"Sea Change" by Corry Vrecken

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I was alright until I opened my eyes...

I was warm and so relaxed. I could feel my arms, my legs, even my head gently swaying in what had to be an ocean current.

That was it. I must be snorkeling. Maybe diving. There was a soft rubber mouth piece between my lips. But I didn't feel the drag of flippers or the tightness of a vest across my chest. And why was I sleeping on a dive?

I was alright until I opened my eyes...

The bacta hit my eyes with a rush, the thick slimy liquid pressing back on my corneas. That's what really scared me - the sluggish thick weight of it.

I jerked backwards, but only went a few inches before I hit a wall. It took me a minute to figure it out. I was floating in one of those narrow bacta tubes.

I admit I panicked. You would too if you suddenly woke up in a eight foot tall clear tube, completely immersed in colorless slime. Two quick kicks took me to the top of the tube, but a grey concave cap stopped my escape. I reached up to pound on the lid, but it opened immediately and I pushed out of the liquid, clinging to the edge of flat decking that circled the top of the tube. The breather skidding across the decking and fell to the floor of the med lab as I gasped for real air.

That's when the full effect of bacta hits you - when you breath real air again. That's when you start to choke on the horrible flat cloying sour smell that is almost a taste.

My hair was plastered across my face, but I didn't move it. I was too busy trying to clear that smell from my lungs.

Someone pushed my hair aside so that I could see again. What I saw was a well manicured hand. The hand went with a voice. "Colonel, you need to stay in the bacta for another 8 hours, at least." The voice went with Dr. Talgen's face.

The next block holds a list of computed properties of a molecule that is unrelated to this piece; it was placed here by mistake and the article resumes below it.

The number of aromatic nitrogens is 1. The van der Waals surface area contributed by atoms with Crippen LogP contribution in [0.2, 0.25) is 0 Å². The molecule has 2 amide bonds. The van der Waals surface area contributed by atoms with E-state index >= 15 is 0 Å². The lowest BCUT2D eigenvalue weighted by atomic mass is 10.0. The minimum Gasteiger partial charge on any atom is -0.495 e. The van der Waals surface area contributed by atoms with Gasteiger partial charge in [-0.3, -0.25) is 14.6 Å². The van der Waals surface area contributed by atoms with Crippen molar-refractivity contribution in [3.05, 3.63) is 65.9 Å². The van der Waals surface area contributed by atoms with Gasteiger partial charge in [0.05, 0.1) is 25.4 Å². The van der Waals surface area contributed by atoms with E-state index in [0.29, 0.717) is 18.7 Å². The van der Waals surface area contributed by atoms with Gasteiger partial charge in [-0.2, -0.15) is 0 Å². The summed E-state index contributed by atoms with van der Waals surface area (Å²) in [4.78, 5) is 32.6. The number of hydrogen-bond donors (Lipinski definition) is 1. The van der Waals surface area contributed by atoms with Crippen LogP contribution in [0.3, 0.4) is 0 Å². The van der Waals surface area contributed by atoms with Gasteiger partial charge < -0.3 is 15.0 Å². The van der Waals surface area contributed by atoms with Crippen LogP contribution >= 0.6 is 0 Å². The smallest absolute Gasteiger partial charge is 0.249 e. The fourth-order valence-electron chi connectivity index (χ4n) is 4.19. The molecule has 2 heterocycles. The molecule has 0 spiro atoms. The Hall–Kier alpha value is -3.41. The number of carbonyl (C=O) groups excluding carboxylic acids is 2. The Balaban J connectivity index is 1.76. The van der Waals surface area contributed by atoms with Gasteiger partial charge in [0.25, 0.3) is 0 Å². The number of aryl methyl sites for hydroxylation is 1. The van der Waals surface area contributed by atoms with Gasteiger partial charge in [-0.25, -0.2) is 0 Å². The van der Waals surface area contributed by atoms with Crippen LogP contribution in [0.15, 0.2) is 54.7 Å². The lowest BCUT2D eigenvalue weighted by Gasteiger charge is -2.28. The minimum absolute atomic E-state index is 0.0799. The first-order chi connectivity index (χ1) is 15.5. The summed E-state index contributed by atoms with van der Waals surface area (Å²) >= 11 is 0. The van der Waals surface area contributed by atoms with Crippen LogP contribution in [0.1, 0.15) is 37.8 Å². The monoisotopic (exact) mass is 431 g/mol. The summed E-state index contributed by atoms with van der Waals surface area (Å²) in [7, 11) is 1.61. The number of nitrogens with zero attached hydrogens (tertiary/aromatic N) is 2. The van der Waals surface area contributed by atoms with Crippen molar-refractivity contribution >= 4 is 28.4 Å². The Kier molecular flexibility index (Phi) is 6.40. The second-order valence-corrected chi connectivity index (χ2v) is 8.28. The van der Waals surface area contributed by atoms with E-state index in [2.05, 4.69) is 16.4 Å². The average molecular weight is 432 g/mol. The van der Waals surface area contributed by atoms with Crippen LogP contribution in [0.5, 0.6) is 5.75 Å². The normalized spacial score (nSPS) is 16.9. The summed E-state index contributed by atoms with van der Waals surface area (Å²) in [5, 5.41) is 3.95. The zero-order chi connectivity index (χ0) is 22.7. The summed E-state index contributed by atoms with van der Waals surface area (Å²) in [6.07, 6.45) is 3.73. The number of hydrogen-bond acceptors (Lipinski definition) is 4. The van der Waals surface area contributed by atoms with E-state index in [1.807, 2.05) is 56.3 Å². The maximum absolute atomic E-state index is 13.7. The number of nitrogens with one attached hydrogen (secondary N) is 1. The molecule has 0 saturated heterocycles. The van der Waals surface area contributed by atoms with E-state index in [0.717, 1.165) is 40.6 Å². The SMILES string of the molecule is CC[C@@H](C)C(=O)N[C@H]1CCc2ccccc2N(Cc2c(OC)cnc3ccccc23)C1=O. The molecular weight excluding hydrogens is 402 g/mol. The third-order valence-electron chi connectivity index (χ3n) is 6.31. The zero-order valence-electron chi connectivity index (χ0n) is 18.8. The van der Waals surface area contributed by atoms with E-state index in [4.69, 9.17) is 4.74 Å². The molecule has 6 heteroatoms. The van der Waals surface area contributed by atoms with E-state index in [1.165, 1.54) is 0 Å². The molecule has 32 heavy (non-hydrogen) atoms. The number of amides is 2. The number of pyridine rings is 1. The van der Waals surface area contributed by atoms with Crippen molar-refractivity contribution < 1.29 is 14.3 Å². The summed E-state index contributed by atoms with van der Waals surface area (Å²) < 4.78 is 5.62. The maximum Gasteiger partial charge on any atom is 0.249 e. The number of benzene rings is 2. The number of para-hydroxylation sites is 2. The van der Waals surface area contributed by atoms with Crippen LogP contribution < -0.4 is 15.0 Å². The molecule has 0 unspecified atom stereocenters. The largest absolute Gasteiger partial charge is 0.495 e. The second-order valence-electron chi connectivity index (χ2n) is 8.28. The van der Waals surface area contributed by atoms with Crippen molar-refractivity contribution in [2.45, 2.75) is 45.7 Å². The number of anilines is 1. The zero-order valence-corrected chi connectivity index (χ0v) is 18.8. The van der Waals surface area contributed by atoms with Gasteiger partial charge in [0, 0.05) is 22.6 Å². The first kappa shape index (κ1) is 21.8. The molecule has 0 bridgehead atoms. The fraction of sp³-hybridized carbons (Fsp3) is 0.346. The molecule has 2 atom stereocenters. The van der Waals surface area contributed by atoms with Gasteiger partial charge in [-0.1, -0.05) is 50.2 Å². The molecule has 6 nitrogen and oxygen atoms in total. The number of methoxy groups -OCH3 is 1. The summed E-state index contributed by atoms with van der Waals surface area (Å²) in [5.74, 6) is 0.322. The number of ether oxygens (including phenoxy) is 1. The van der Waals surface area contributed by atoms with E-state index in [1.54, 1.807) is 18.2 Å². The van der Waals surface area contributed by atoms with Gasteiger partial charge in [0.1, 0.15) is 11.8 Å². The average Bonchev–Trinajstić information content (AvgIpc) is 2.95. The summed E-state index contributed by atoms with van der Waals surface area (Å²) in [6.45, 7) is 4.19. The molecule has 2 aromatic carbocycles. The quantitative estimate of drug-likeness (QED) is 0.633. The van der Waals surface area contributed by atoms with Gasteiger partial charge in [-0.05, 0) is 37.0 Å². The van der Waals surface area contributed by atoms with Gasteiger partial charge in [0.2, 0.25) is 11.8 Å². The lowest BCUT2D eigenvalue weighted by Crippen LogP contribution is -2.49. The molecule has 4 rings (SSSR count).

"Absolutely not!" I'd gotten my lungs full of air now and my voice was working again. "Let me out of here!"

"You've been hurt and you need to heal." Talgen intoned in what was probably her best tank-side manner.

I've been told that I'm not a model patient. No time to change now. "I'll just heal the old fashioned way, thank you."

I put my hands on the edge of the deck and tried to push out of the liquid, but suddenly found myself dunked back in the smelly stuff. As I resurfaced, sputtering, I realized that I hadn't slipped, I just didn't seem to have any strength in my left arm.

When I looked down, the lights shining through the pinkish white liquid turned what was left of my left deltoid into a ugly raw red mass. I was shocked enough by the sight that I just stared at it.

Talgen's voice was quiet. "A plasma conduit blew out. Do you remember?"

"No." I couldn't stop staring at the horrible ruin of a muscle.

"Your back is in about the same shape. The good news is that you've healed quite a bit already. If you'll just let the bacta work, the muscles will regrow and you won't even have much scaring. But if you get out now or try to use the muscles again..."

The sight of my shoulder was quickly changing my mind about being a good patient. How long had I been in this tank?

Talgen asked, "Are you claustrophobic?"

I shook my head, causing clear opal drops to splash on the sluggish surface of the bacta. "Not usually, but..."

"It's alright." Talgen assured me. "The first time in the tank is normally the worst." A neurospray was in her hand. "Do you want to relax or go to sleep?"

"Uh, I don't..."

"Sleep it is." The spray hissed against my neck and the breather was back in my mouth.

As I sank down into the horrible liquid I thought I could hear her voice. "Just a little while longer, you'll see." I was asleep before they clamped the lid back on.

* * * * *

When I woke again, the room was dark. The only light came from the glowing elements inside the tube below me. They threw strange bluish white ripples of light and shadow against the walls of the lab. Some of the shadows scurried around, some drifted like seaweed. I felt very muzzy at first, imagining myself in a giant aquarium. My head bobbed down as I looked to see if my legs had fused into a mermaid's tail... strange stuff that neurospray.